Monday, October 24, 2022

A Cheer for British Democracy

Soon and very soon, British Prime Minister Liz Truss will leave 10 Downing Street for good, and some other Conservative party politician (perhaps the Establishment candidate she defeated for the leadership last time, or perhaps even the PM she replaced) will accept the King's commission to move into Downing Street and try to clean up the mess the Conservatives have created. Truss has the distinction of being the shortest-serving prime minister in British history. That distinction was famously captured by a certain YouTube post which featured a head of lettuce and asked, “Will Liz Truss outlast this lettuce?" As we now know, the lettuce won. 

We also know that it was Truss's total faith in and commitment to a Thatcherite-Reaganite ideology that was her immediate undoing. She who worshipped at the altar of the free market has now been vanquished by that very same free market. Amen! 

Watching the travails of the UK from the west side of the Atlantic, one is tempted to highlight how bad things seem to be over there, what a shambles British society and politics have become, and what a governing failure the Conservative party (which won an amazing majority and a major mandate only three years ago) has proved to be. And there is something to all that, of course. On the other hand, Truss's fate demonstrates that British democracy still works - and works way better in some ways than our American variant.

It is, of course, in the nature of a parliamentary political system to be more responsive to the public. That is why it is called "responsible government." (Queen Victoria supposedly once lamented in a letter to her daughter, the German Empress, that it seemed to her unfortunate that there should have to be a change of government from one party to another for no better reason than the number of votes!)

The American presidential-congressional system with its rigidly fixed terms and other institutional constraints is intended to function differently and is explicitly designed to be much less responsive. And so it has been, and obviously not at all to democracy's advantage. In the modern U.S., only the President can provide effective political leadership. Hence the importance of a political party's winning the presidency, which remains, as JFK famously put it, "the center of action." For such action to happen, however, the president must have effective cooperation from Congress. But a party can win the presidency without winning control of Congress, and our bizarre political culture makes it more likely than not that the party in power may well lose control of Congress midway through a president's term, a prospect we may experience again with the new Congress that will convene on January 3. For the majority party to acquire effective control of Congress, it must also overcome such institutional obstacles as gerrymandering of House districts and the absurd institution known as the U.S. Senate, which, unlike the Canadian Senate or the British House of Lords, retains sufficient power to be a permanent obstacle to enacting anything remotely resembling the popular will. And even nominal majority-party control of  both houses of Congress runs against certain recently created obstacles with no basis in the constitution, such as the Senate filibuster.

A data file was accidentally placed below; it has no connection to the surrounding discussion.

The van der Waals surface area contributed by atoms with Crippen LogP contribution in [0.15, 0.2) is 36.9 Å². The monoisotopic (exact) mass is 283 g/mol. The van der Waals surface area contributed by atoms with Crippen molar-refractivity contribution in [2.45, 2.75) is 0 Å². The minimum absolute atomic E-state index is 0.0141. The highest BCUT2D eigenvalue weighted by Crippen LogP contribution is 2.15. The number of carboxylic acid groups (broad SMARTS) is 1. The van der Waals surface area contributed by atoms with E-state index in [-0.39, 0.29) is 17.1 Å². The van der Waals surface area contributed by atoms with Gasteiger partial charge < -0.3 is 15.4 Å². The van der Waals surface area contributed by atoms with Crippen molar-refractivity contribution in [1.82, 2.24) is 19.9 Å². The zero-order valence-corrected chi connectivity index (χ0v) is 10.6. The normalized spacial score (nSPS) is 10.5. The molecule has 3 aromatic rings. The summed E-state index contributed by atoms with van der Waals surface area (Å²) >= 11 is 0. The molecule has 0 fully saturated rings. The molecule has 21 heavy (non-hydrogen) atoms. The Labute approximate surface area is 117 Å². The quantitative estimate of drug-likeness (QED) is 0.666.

All this is exacerbated, of course, by the "Great Sort" and the resulting affective political polarization in American society. (According to recent polling, approximately 80% of each party believes it would be catastrophic for the other party to win.) Not only British political institutions but British political culture foster a more unified society and electorate than in the United States. Here, there are now, in effect, two different societies coexisting side-by-side, characterized by their mutual disdain for each other, informed by separate sources of information, and motivated by contrasting moral codes. As a result, even if the institutions of American government were not already prejudiced as they now are in favor of a reactionary rural minority, a genuinely democratically representative Congress would likely be close to evenly divided much of the time, with ensuing perilous consequences for democratic governance. 

At least Liz Truss wanted to govern, albeit in an unfortunately bad way. The U.S. Republican party has no ambition to govern per se, only to wield power to damage its enemies, which, of course, happen to represent the growing and more productive portions of society. This is not a recipe for solving any of the serious social problems which beset this country and the wider world, such as, for example, climate change and the next pandemic, or even a united front against our foreign foes in Russia and China.

Whether the next British government will rise to the occasion, or whether another party will have to take charge with a new electoral mandate, only time can tell. What one can say, however, is that effective democratic governance remains within the realm of possibility in the U.K. in a way and to a degree which at present completely eludes us in the United States.

No comments:

Post a Comment